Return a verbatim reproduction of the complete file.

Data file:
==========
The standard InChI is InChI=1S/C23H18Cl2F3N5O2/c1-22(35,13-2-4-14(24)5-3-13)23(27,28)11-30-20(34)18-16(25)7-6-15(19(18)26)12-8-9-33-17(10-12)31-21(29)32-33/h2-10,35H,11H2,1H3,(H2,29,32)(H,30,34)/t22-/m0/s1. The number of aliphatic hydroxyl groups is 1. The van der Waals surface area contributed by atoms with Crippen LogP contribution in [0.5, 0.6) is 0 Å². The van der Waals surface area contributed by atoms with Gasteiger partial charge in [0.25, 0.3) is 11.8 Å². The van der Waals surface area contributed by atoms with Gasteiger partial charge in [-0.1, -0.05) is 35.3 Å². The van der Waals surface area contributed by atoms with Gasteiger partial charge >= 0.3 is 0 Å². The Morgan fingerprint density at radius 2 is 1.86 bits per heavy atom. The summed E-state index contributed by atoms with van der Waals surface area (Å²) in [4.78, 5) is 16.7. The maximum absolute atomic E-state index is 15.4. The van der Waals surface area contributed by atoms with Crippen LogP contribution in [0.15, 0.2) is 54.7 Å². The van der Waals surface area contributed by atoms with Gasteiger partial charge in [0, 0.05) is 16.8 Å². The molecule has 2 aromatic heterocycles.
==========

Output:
The standard InChI is InChI=1S/C23H18Cl2F3N5O2/c1-22(35,13-2-4-14(24)5-3-13)23(27,28)11-30-20(34)18-16(25)7-6-15(19(18)26)12-8-9-33-17(10-12)31-21(29)32-33/h2-10,35H,11H2,1H3,(H2,29,32)(H,30,34)/t22-/m0/s1. The number of aliphatic hydroxyl groups is 1. The van der Waals surface area contributed by atoms with Crippen LogP contribution in [0.5, 0.6) is 0 Å². The van der Waals surface area contributed by atoms with Gasteiger partial charge in [0.25, 0.3) is 11.8 Å². The van der Waals surface area contributed by atoms with Gasteiger partial charge in [-0.1, -0.05) is 35.3 Å². The van der Waals surface area contributed by atoms with Gasteiger partial charge >= 0.3 is 0 Å². The Morgan fingerprint density at radius 2 is 1.86 bits per heavy atom. The summed E-state index contributed by atoms with van der Waals surface area (Å²) in [4.78, 5) is 16.7. The maximum absolute atomic E-state index is 15.4. The van der Waals surface area contributed by atoms with Crippen LogP contribution in [0.15, 0.2) is 54.7 Å². The van der Waals surface area contributed by atoms with Gasteiger partial charge in [0, 0.05) is 16.8 Å². The molecule has 2 aromatic heterocycles.